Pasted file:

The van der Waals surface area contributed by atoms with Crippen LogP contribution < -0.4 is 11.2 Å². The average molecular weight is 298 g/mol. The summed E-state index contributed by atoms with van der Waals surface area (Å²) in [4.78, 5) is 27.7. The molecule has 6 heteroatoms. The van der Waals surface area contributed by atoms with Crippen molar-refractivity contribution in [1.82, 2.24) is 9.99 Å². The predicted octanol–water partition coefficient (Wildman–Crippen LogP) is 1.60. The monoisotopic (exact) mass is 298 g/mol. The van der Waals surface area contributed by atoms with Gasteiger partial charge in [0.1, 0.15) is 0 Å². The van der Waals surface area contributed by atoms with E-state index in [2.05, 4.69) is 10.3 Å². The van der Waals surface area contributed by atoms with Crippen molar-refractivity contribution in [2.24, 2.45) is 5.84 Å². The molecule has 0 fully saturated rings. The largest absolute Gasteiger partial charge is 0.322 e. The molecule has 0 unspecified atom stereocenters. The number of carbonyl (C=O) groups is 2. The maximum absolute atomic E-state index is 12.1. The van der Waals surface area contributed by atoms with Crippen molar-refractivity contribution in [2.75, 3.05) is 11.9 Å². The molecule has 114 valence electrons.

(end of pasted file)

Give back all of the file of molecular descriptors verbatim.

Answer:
The van der Waals surface area contributed by atoms with Crippen LogP contribution < -0.4 is 11.2 Å². The average molecular weight is 298 g/mol. The summed E-state index contributed by atoms with van der Waals surface area (Å²) in [4.78, 5) is 27.7. The molecule has 6 heteroatoms. The van der Waals surface area contributed by atoms with Crippen molar-refractivity contribution in [1.82, 2.24) is 9.99 Å². The predicted octanol–water partition coefficient (Wildman–Crippen LogP) is 1.60. The monoisotopic (exact) mass is 298 g/mol. The van der Waals surface area contributed by atoms with Gasteiger partial charge in [0.1, 0.15) is 0 Å². The van der Waals surface area contributed by atoms with E-state index in [2.05, 4.69) is 10.3 Å². The van der Waals surface area contributed by atoms with Crippen molar-refractivity contribution in [2.24, 2.45) is 5.84 Å². The molecule has 0 fully saturated rings. The largest absolute Gasteiger partial charge is 0.322 e. The molecule has 0 unspecified atom stereocenters. The number of carbonyl (C=O) groups is 2. The maximum absolute atomic E-state index is 12.1. The van der Waals surface area contributed by atoms with Crippen molar-refractivity contribution in [2.75, 3.05) is 11.9 Å². The molecule has 114 valence electrons.